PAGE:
In addition to the requirement to publish a prospectus, there are certain further requirements that must be fulfilled in order to qualify the issuer for a listing on a regulated market at the FSE. In general, the issuer must have an operating history of at least three years (subject to exemptions) and the issuer must have disclosed its annual financial statements for the past three fiscal years. Moreover, the issuer’s estimated market value may not be less than €1.25 million, the issuing volume must be at least 10,000 shares and the issuer’s shares must be spread sufficiently resulting in a free float of at least 25 per cent. However, a free float of less than 25 per cent of the shares may also be sufficient if orderly exchange trading is ensured due to both a broad diversification (generally at least 100 investors) and a significant number of issued and listed shares. In the event that an issuer seeks admission to the Prime Standard sub-segment, it will also need to appoint at least one designated sponsor for the shares.

iii Overview of law and regulations

The Prime Standard and General Standard sub-segments of the FSE are EU-regulated markets. Both the listing requirements and the post-IPO obligations for these regulated markets are set out in statutory law, deriving from EU law. In Germany, the applicable regulations are primarily set out in the German Stock Exchange Act,10 the German Stock Exchange Listing Regulation,11 the German Securities Prospectus Act12 (implementing the EU Prospectus Directive)13 and the German Securities Trading Act14 (implementing the disclosure requirements of the EU Transparency Directive).15 In addition, the Rules and Regulations of the FSE provide for certain additional obligations for issuers listing their shares in the Prime Standard sub-segment.

In addition to the aforementioned German statutes implementing EU directives, there are several EU regulations that contain core legislation directly applicable in Member States of the EU and are relevant for an IPO on a regulated market anywhere in the EU. The most important EU Regulations in this context are the EU Prospectus Regulation, which governs the contents of prospectuses throughout the EU, and the Market Abuse Regulation16 (MAR), which governs certain areas of the post-IPO obligations (including, in particular, publication of inside information and managers’ transactions).

The EU Prospectus Regulation is currently under review by the European Commission. The review is aimed at facilitating easier access to the capital markets, particularly for SMEs. The most recent draft of a new EU Prospectus Regulation provides more options, especially for SMEs, to issue securities without a prospectus at all. In addition, the draft includes lighter disclosure requirements for secondary issuances of companies already listed on an EU-regulated market.

The Market Abuse Regulation, effective since 3 July 2016, aims at enhancing market integrity and investor protection in the EU. It provides for an updated European regime regarding market abuse that applies uniformly throughout the EU and addresses increased globalisation of financial markets and the emergence of a number of new trading platforms.

Under the EU Prospectus Directive, the competent authority for the prospectus approval is the regulator in the home Member State of the issuer. In case of share offerings, the home Member State for this purpose (and hence the competent authority) is always the Member State in which the issuer has its registered seat. Therefore, the competent authority for German issuers is BaFin, while prospectuses of issuers from other EU Member States listing their shares on a German stock exchange are to be approved in their home Member States by the respective national authority. The listing and admission to trading on the FSE is, in either case, dealt with by the admissions office of the FSE. The European Securities and Markets Authority (ESMA) is not directly involved in the German IPO process, but it aims to align the cooperation between the European national regulatory authorities by, inter alia, issuing guidelines in relation to interpretation of European securities directives and regulations, which guidelines are generally adopted by the European national authorities.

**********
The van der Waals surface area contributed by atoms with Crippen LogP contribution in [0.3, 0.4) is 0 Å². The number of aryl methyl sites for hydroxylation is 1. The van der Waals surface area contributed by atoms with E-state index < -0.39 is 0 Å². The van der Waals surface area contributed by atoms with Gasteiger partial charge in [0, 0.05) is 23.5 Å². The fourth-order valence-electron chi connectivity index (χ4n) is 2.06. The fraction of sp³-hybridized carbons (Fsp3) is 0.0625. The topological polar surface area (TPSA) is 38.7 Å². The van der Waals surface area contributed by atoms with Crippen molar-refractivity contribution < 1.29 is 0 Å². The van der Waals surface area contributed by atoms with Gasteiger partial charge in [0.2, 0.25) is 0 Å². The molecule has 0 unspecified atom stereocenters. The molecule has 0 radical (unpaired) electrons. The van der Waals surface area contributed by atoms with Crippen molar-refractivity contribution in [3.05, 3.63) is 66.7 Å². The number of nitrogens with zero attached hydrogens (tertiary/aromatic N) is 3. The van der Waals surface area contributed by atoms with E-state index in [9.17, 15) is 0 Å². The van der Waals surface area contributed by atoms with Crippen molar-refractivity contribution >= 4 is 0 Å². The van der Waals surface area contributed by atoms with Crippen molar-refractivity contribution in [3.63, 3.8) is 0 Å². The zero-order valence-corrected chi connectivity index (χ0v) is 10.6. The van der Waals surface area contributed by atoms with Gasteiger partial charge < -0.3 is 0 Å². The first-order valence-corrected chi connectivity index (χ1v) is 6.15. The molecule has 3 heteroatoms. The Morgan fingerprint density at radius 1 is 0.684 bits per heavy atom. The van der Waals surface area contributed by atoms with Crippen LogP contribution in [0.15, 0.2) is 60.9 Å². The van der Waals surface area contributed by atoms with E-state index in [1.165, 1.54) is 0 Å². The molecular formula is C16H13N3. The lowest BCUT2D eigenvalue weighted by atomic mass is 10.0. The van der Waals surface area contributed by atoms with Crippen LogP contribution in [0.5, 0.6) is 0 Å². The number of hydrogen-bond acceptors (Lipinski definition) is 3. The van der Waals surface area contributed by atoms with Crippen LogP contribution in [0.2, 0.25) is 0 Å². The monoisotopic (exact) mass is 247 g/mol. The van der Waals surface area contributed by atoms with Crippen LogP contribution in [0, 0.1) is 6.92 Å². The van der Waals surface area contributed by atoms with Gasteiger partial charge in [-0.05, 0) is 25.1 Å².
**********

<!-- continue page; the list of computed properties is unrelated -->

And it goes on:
The Open Market segment of the FSE is not an EU-regulated market but one regulated by the FSE itself. Unlike the regulated market, which is subject to public law, the Open Market is subject to private law. The Deutsche Börse AG General Terms and Conditions for the Regulated Unofficial Market of the Frankfurt Stock Exchange17 govern the listing of securities on the Open Market, as well the obligations resulting from such listing.

III THE OFFERING PROCESS

Once the decision to go public has been made, various work streams have to be initiated. In light of the documentary requirements, the issuer has to establish a data room in order to facilitate due diligence. The corporate structure of the issuer has to be reviewed and, if required, a change of legal form has to be prepared in order to ensure the issuer’s ability to access the capital market.18 Moreover, on the marketing side, both the underwriting banks and the issuer will develop the issuer’s equity story and prepare the marketing strategy. While due diligence and drafting the prospectus are paramount at the beginning of the offering process, the marketing aspects will usually speed up later in the process and a crucial challenge is to keep both work streams dealt with by different players congruent as regards content.

i General overview of the IPO process

Usually, the preparation of an IPO in Germany takes between four and six months and can be divided into the following four phases:

  • a pre-preparation period (about six months prior to completion):
    • initial preparation for IPO, including preparation of the implementation of any changes in the corporate structure of the issuer, if necessary, and compilation of documents for the data room;